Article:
Rapid late Miocene rise of the Bolivian Altiplano: Evidence for removal of mantle lithosphere

Carmala N. Garzione, Peter Molnar, Julie C. Libarkin, Bruce J. MacFadden

Research output: Contribution to journalArticlepeer-review

311 Scopus citations

Abstract

The oxygen isotopic compositions of carbonates deposited in the northern Altiplano demonstrate a rapid change in late Miocene time, which we attribute to an increase in elevation. Rainfall samples over an elevation transect adjacent to the Altiplano of northern Bolivia display a systematic decrease in mean annual δ18O values and define a local δ18O vs. altitude gradient [R. Gonfiantini, M.-A. Roche, J.-C. Olivry, J.-C. Fontes, G.M. Zuppi, The altitude effect on the isotopic composition of tropical rains, Chem. Geol. 181 (2001) 147-167.], which we apply to paleo-meteoric water values determined from carbonates. Age constraints from magnetostragraphy and paleoelevation estimates suggest surface uplift of ∼2.5 to 3.5 km occurred between ∼10.3 Ma and 6.8 ± 0.4 Ma, when the Altiplano rose to its current elevation. Only the removal of dense eclogitic lower crust and mantle lithosphere can generate a change of this magnitude and rapidity. This change coincides with an ∼30% decrease in the rate of convergence between the South America and Nazca plates and the propagation of deformation into the eastern Subandean zone, which we infer to have resulted from the increase in the force per unit length applied by the elevated Andean plateau to the surrounding lowlands.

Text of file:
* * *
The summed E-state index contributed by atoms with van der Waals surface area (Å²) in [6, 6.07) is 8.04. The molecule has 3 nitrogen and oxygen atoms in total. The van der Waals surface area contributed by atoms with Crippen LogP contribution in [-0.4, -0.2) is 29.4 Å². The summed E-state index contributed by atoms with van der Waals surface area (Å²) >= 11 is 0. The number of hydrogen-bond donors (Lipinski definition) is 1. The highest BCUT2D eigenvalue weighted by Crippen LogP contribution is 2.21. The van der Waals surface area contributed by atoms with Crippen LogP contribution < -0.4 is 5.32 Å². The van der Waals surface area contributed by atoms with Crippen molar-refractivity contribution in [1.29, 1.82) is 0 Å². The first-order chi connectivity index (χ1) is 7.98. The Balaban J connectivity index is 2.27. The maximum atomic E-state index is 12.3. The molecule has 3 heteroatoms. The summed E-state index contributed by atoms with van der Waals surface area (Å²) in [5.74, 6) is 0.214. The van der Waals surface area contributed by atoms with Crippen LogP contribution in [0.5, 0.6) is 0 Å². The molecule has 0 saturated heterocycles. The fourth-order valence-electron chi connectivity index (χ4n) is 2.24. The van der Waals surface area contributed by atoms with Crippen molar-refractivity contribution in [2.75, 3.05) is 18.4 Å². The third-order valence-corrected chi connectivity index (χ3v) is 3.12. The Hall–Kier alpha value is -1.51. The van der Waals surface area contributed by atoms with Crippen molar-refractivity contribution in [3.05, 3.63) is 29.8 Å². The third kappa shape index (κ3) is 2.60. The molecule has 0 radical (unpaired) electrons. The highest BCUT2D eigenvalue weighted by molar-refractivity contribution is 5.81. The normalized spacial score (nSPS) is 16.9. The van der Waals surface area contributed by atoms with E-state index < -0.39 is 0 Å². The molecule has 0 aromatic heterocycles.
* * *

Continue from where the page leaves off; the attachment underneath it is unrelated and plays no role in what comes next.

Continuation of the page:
Original languageEnglish (US)
Pages (from-to)543-556
Number of pages14
JournalEarth and Planetary Science Letters
Volume241
Issue number3-4
DOIs
StatePublished - Jan 31 2006
Externally publishedYes

Keywords

  • Altiplano
  • Lithosphere removal
  • Oxygen isotopes
  • Paleoelevation

ASJC Scopus subject areas

  • Geophysics
  • Geochemistry and Petrology
  • Earth and Planetary Sciences (miscellaneous)
  • Space and Planetary Science

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